The 212 Chiapas-area women growers who contributed coffee to this lot work just 1.8 hectares of land on average. They are smallholders, but they are united in their effort to eliminate gender inequality and expand economic opportunities for women in Mexico.
The silver lining to Mexico’s coffee rust epidemic and workforce migration away from abandoned coffee farms in the 2010s was the shift in social norms for women in agriculture. In traditional cultural roles, women often had limited access to resources, education, employment, and decision-making, even though they’ve always played an essential part in farming, entrepreneurship, and preservation of cultural heritage. This left female coffee farmers particularly vulnerable to inequality and exclusion.
Coffee from Chiapas, the southernmost state in Mexico where the climate is humid and tropical, is distinguished for its delicate flavors and brisk acidity. Café de Mujer’s pineapple, berry, and mild caramel flavors pair beautifully with a bright passionfruit and citrus acidity. We consider it an exquisite showcase of the effort and talents these women have put into their product.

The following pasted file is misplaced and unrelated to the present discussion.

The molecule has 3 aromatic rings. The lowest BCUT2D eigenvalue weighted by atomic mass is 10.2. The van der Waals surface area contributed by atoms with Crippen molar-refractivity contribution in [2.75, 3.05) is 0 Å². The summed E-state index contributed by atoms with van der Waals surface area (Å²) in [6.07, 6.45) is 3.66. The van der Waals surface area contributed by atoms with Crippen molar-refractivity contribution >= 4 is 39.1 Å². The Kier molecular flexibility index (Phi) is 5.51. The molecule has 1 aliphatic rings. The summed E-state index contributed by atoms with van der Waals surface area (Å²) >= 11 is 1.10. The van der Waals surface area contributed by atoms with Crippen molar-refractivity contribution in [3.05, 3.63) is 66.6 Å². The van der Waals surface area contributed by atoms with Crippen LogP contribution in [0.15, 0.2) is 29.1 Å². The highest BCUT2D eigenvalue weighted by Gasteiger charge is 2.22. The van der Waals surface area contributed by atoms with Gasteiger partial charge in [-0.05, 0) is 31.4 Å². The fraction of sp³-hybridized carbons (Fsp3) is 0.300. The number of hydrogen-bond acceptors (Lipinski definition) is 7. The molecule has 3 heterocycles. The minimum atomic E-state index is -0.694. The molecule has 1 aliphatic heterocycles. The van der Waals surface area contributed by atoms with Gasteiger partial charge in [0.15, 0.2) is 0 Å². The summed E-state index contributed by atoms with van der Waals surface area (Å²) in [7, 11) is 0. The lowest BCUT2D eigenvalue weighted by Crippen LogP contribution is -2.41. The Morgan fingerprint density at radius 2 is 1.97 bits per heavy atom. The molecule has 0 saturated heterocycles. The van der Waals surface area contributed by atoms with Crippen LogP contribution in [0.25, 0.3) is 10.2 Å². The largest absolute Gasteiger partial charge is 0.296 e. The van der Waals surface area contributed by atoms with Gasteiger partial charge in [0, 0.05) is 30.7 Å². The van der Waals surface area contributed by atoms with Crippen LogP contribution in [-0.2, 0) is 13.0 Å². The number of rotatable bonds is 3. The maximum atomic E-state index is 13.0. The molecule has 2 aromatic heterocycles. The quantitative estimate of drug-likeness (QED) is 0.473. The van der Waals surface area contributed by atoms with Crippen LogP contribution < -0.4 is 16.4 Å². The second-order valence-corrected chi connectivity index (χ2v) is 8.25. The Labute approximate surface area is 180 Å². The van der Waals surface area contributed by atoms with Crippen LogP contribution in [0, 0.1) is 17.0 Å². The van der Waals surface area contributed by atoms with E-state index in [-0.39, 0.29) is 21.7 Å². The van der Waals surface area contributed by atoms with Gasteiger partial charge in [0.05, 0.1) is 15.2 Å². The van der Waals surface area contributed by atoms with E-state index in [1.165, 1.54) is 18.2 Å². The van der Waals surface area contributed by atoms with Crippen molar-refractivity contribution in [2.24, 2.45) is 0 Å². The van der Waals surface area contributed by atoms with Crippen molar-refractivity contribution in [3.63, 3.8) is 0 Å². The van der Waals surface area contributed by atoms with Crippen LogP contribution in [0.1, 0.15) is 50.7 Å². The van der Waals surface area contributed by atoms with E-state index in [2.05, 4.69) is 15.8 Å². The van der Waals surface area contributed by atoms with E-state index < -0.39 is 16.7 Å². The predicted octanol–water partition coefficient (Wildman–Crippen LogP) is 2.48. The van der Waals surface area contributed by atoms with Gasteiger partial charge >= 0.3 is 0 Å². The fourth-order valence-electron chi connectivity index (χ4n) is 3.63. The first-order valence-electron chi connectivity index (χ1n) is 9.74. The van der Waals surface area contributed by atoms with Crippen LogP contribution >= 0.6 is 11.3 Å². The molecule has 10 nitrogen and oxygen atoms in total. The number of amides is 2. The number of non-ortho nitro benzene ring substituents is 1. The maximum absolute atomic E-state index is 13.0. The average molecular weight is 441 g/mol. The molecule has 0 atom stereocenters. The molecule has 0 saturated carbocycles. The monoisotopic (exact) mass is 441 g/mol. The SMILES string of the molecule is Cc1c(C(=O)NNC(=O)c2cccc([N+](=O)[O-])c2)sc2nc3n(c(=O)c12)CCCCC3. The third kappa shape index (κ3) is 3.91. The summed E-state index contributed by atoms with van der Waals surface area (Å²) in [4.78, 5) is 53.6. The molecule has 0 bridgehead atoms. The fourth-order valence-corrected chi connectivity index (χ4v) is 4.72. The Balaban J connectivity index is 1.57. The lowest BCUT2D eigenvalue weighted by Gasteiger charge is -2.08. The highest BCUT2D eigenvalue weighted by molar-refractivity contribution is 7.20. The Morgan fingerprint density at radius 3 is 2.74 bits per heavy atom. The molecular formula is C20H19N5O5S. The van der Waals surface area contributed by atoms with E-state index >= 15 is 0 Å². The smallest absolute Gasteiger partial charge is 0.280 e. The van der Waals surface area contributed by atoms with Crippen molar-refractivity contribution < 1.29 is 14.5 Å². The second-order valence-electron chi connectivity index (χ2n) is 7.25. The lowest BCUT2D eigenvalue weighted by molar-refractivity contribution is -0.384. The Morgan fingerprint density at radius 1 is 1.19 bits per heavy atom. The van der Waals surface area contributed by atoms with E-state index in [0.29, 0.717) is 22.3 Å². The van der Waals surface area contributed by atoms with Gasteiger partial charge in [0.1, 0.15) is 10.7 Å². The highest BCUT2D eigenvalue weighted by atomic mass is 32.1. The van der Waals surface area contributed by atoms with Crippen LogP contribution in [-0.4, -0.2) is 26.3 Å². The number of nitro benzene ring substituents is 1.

|Sierra and Frailesca, Chiapas
|212 women farmers
|1100-1600 meters above sea level
|Medium-to-light body, well-balanced with chocolate, dried berry